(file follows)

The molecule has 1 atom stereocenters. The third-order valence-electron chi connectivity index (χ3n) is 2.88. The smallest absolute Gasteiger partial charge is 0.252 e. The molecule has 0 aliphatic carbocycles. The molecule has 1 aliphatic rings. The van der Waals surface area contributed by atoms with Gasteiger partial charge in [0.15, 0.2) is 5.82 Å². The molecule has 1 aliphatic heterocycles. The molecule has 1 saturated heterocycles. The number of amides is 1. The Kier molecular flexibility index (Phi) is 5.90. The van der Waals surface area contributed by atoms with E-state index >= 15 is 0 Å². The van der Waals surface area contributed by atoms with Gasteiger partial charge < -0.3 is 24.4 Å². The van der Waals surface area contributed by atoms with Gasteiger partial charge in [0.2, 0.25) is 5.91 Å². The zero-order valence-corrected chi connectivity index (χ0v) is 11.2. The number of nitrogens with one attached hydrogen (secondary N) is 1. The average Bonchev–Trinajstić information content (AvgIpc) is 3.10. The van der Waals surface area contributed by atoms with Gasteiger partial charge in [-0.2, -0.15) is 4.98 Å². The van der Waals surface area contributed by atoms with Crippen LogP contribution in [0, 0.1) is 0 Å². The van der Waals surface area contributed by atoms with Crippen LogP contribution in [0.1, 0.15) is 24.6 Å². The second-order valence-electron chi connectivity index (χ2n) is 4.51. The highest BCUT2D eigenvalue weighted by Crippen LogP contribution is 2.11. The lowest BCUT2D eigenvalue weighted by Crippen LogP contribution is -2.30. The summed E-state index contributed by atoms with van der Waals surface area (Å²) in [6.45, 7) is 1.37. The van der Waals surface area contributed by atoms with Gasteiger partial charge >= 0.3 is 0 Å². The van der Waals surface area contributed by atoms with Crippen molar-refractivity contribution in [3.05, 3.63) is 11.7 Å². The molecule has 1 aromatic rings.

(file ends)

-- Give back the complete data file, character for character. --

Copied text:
The molecule has 1 atom stereocenters. The third-order valence-electron chi connectivity index (χ3n) is 2.88. The smallest absolute Gasteiger partial charge is 0.252 e. The molecule has 0 aliphatic carbocycles. The molecule has 1 aliphatic rings. The van der Waals surface area contributed by atoms with Gasteiger partial charge in [0.15, 0.2) is 5.82 Å². The molecule has 1 aliphatic heterocycles. The molecule has 1 saturated heterocycles. The number of amides is 1. The Kier molecular flexibility index (Phi) is 5.90. The van der Waals surface area contributed by atoms with E-state index >= 15 is 0 Å². The van der Waals surface area contributed by atoms with Gasteiger partial charge < -0.3 is 24.4 Å². The van der Waals surface area contributed by atoms with Gasteiger partial charge in [0.2, 0.25) is 5.91 Å². The zero-order valence-corrected chi connectivity index (χ0v) is 11.2. The number of nitrogens with one attached hydrogen (secondary N) is 1. The average Bonchev–Trinajstić information content (AvgIpc) is 3.10. The van der Waals surface area contributed by atoms with Gasteiger partial charge in [-0.2, -0.15) is 4.98 Å². The van der Waals surface area contributed by atoms with Crippen LogP contribution in [0, 0.1) is 0 Å². The van der Waals surface area contributed by atoms with Crippen LogP contribution in [0.1, 0.15) is 24.6 Å². The second-order valence-electron chi connectivity index (χ2n) is 4.51. The highest BCUT2D eigenvalue weighted by Crippen LogP contribution is 2.11. The lowest BCUT2D eigenvalue weighted by Crippen LogP contribution is -2.30. The summed E-state index contributed by atoms with van der Waals surface area (Å²) in [6.45, 7) is 1.37. The van der Waals surface area contributed by atoms with Gasteiger partial charge >= 0.3 is 0 Å². The van der Waals surface area contributed by atoms with Crippen molar-refractivity contribution in [3.05, 3.63) is 11.7 Å². The molecule has 1 aromatic rings.